January 2021

Dollar sales

Dollar gains

Absolute dollar gains

Volume gains

Meat department





Total fresh meat





  Fresh beef





  Fresh chicken





  Fresh pork





  Fresh turkey





  Fresh lamb





Source: IRI, Integrated Fresh, MULO, % growth versus year ago

Lamb has had the highest percentage gains since the third quarter of 2020 and has remained very stable at around 30-34% over year ago levels. Beef, while the largest of the fresh proteins in dollar sales, has consistently posted the second-highest growth, in the high teens. Chicken and turkey gains have been in the high single, low double digits in the last few quarters and January 2021. Turkey saw high levels of promotional discounts in the fourth quarter and low inflation in January. 

Processed meats had a very strong start of the year as well. Bacon generated the highest sales, at $489 million, as well as the highest gains, at +22.9% in January 2021 versus year ago.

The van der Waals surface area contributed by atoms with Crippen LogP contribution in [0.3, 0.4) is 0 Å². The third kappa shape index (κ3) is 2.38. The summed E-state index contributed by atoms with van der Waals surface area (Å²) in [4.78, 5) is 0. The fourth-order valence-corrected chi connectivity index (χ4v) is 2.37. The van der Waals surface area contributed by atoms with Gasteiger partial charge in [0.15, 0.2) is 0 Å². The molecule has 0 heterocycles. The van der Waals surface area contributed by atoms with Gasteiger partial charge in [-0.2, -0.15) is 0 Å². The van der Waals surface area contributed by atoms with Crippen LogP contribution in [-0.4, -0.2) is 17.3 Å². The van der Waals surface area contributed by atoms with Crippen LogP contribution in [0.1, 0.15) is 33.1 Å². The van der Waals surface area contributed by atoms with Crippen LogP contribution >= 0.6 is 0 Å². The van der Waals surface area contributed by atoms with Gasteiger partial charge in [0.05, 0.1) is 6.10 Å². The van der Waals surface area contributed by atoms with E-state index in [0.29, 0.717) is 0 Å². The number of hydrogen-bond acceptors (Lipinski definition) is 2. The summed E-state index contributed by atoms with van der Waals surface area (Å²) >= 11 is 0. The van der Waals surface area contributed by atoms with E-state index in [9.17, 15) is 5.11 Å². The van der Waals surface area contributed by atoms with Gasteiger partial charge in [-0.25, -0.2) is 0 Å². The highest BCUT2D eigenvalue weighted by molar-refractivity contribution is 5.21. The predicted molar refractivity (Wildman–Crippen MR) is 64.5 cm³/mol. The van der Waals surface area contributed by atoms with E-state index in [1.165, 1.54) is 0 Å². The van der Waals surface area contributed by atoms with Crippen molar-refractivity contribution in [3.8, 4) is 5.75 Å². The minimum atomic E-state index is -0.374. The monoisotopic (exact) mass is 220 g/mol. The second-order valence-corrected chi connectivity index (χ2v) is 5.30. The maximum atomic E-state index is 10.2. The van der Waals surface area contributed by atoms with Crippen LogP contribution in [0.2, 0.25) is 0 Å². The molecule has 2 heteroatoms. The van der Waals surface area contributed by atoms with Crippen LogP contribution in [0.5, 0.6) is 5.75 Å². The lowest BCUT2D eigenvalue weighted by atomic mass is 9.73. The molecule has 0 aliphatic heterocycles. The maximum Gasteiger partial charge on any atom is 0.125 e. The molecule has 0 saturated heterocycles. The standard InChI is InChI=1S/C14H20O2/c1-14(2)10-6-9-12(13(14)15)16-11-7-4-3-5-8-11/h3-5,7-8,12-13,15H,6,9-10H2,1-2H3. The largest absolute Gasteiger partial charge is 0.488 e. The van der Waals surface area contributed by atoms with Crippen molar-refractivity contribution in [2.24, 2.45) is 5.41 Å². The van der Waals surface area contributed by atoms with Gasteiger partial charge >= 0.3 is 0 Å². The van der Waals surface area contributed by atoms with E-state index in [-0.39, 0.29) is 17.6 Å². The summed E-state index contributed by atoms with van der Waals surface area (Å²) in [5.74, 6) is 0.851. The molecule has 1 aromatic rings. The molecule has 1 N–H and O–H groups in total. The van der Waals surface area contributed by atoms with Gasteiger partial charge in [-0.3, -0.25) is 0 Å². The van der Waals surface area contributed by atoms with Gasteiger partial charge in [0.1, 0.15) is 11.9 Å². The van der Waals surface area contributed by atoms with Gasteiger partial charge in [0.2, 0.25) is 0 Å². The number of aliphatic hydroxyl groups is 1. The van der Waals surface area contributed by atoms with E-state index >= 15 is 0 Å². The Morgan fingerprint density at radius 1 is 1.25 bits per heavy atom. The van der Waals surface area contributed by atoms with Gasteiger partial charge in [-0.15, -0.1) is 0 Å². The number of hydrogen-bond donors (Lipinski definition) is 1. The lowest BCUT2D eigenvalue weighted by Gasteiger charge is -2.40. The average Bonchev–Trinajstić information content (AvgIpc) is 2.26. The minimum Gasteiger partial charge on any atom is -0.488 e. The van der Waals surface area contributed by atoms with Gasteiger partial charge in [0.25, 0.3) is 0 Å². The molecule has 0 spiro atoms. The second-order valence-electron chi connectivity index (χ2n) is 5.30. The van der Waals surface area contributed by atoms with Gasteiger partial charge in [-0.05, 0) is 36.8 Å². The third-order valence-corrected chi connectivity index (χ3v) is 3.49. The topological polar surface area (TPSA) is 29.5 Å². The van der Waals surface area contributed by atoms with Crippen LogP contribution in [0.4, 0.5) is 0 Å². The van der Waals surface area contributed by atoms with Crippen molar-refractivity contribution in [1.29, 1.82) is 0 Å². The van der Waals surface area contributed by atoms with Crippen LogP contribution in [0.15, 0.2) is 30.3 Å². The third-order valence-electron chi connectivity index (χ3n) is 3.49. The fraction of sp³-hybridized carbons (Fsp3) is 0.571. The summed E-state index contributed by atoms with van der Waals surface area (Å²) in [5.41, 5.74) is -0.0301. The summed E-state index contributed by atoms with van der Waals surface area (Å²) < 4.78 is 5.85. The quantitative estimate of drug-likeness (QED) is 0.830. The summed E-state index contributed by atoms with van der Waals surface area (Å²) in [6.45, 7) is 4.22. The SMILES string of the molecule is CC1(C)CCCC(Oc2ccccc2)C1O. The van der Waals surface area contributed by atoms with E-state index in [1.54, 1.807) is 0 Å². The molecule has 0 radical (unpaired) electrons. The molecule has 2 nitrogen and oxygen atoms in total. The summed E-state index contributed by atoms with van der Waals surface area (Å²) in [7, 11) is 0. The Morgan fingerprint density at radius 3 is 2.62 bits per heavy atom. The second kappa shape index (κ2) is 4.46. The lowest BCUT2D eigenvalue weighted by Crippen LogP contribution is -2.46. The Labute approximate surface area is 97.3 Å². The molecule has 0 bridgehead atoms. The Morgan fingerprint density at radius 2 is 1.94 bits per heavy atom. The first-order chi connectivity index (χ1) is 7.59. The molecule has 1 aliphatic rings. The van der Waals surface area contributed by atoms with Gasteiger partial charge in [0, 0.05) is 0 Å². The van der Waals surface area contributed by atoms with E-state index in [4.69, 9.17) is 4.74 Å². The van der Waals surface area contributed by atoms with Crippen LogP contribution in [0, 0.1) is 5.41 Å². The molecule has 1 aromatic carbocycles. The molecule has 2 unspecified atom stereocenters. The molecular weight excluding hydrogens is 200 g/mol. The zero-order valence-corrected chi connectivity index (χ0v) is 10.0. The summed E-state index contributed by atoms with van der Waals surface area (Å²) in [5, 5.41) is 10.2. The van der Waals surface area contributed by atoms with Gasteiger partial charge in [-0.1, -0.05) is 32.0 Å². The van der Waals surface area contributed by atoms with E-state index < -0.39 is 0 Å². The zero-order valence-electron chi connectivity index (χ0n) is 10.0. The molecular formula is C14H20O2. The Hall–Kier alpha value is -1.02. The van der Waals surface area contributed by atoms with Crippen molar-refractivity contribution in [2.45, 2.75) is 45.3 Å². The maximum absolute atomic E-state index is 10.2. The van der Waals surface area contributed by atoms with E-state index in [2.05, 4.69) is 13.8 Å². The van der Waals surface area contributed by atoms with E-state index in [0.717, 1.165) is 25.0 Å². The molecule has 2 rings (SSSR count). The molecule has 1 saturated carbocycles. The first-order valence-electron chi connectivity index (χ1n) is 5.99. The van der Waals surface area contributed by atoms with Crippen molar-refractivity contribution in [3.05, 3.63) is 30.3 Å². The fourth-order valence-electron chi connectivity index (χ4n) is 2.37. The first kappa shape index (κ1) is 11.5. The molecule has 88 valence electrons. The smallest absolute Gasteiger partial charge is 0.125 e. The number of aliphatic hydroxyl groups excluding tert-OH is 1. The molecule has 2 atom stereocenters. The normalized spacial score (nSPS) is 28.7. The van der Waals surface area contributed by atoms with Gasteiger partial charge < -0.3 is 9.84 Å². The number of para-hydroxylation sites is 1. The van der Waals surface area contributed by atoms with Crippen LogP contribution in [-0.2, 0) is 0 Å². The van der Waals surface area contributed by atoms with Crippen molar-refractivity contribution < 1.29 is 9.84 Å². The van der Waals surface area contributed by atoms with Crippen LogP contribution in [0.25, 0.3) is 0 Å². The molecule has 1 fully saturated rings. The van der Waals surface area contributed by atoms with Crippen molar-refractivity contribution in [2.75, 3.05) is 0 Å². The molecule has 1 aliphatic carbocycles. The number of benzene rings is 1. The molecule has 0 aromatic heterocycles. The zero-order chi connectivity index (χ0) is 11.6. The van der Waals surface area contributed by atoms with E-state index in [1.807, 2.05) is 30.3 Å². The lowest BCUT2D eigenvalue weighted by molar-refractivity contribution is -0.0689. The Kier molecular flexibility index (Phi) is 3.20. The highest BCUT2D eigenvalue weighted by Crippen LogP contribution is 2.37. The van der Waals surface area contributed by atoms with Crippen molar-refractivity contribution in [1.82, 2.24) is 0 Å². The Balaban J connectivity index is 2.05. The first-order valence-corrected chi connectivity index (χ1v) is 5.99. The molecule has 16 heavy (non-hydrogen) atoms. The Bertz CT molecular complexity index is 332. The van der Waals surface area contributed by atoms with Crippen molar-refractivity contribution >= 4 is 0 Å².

$ sales gains versus comparable period year ago



Q1 20

Q2 20

Q3 20

Q4 20

Jan 21

Meat department








Processed meat
















Packaged lunchmeat








Dinner sausage








Breakfast sausage
















Smoked ham








Processed chicken








Source: IRI, Integrated Fresh, Total US, MULO, % change vs. YA

In January 2021, the dominance of grinds in meat sales continued. Ground beef sales totaled $862.8 million or 217 million pounds. Ground beef alone added $69 million versus year ago levels in January. Altogether, the meat grinds listed below generated an additional $83 million during the four January weeks versus an additional $236,000 for refrigerated plant-based meat alternatives. 

% sales change (January 2021) versus year ago

Dollar sales

Dollar gains

Ground beef